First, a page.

Fannie Mae said it won’t need aid from the U.S. Treasury for a second straight quarter as rising home prices bolster the housing market.
Net income was $5.1 billion in the second quarter, enough to offset a dividend payment to the Treasury of $2.9 billion, Washington-based Fannie Mae said today in a statement. The profit compared with a $2.89 billion loss in the same period a year earlier.
Earnings benefited from a decline in single-family loans more than 90-days delinquent and improved sale prices on the foreclosed homes the company owns, Fannie Mae said.
“We are probably in a place now where we are more likely to make money than lose money,” Susan McFarland, Fannie Mae’s chief financial officer, said in an interview.
McFarland said it was possible the company could need to take draws from the Treasury in future quarters when home-price increases might not be as strong.
“The magnitude of the home-price improvement that we saw was greater than we would have expected from normal seasonal upticks, so that’s encouraging,” she said. “But I don’t think we’re going to see the level of earnings repeat itself quarter in and quarter out.”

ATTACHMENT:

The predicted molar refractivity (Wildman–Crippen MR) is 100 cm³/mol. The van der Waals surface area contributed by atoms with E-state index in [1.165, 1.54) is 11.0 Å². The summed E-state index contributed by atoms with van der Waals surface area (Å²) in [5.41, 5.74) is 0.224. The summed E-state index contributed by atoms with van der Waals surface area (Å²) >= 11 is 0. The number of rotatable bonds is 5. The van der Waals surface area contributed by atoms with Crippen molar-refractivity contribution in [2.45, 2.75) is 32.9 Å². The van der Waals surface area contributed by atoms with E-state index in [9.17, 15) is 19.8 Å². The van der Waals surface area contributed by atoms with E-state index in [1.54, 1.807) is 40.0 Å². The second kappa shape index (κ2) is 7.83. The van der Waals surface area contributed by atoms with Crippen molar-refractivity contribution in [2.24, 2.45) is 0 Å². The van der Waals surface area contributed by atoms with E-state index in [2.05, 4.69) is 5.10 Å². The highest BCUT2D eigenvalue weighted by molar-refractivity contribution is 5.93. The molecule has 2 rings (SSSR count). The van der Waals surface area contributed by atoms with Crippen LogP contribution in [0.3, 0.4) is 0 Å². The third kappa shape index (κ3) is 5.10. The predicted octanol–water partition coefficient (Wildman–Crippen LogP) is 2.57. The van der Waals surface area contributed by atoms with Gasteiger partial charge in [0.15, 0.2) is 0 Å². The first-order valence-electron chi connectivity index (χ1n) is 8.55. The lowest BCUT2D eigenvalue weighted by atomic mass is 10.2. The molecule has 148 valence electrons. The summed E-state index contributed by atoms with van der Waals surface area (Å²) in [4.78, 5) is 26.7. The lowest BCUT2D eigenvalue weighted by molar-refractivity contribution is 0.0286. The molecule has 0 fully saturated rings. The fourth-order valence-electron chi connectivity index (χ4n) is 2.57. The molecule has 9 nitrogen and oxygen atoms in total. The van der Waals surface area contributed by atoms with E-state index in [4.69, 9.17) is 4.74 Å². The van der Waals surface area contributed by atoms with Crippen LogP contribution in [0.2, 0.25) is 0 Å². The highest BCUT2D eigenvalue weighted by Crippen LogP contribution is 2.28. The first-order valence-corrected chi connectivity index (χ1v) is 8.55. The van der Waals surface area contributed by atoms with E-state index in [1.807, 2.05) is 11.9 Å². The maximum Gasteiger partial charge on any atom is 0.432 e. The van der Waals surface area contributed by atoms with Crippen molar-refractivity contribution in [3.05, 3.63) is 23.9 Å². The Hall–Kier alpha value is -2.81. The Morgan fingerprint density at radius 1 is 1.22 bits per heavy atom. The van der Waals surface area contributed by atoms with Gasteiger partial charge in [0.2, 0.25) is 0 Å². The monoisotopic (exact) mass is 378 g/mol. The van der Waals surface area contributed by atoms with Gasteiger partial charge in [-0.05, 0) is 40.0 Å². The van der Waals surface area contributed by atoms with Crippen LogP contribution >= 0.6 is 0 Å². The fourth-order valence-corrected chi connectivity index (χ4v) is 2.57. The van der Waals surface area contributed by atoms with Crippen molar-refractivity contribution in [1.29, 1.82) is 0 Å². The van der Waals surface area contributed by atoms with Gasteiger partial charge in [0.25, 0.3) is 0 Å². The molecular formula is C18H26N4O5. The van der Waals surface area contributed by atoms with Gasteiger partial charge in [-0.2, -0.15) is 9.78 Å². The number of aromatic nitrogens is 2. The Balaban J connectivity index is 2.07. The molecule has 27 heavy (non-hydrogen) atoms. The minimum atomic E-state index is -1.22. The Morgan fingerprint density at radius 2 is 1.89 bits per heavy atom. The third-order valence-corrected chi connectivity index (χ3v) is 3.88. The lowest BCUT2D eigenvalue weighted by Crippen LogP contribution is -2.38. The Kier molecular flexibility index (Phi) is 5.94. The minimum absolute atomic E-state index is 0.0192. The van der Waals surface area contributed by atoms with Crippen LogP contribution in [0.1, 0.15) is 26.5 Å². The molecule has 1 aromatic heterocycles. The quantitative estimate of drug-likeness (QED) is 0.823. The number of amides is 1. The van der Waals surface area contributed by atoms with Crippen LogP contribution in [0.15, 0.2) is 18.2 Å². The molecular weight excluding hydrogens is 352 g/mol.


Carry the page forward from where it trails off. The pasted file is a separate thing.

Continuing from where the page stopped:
Fannie Mae’s sister company, McLean, Virginia-based Freddie Mac, said yesterday it wouldn’t need a Treasury draw for the first time since the first quarter of 2011. Freddie Mac reported net income of $3 billion in the second quarter, even after a dividend payment to the Treasury of $1.8 billion.
Fannie Mae and Freddie Mac have taken a total of almost $190 billion in U.S. aid since they went into conservatorship in September 2008 after investments in risky loans pushed them to the brink of insolvency. The companies own or guarantee more than half of U.S. home loans.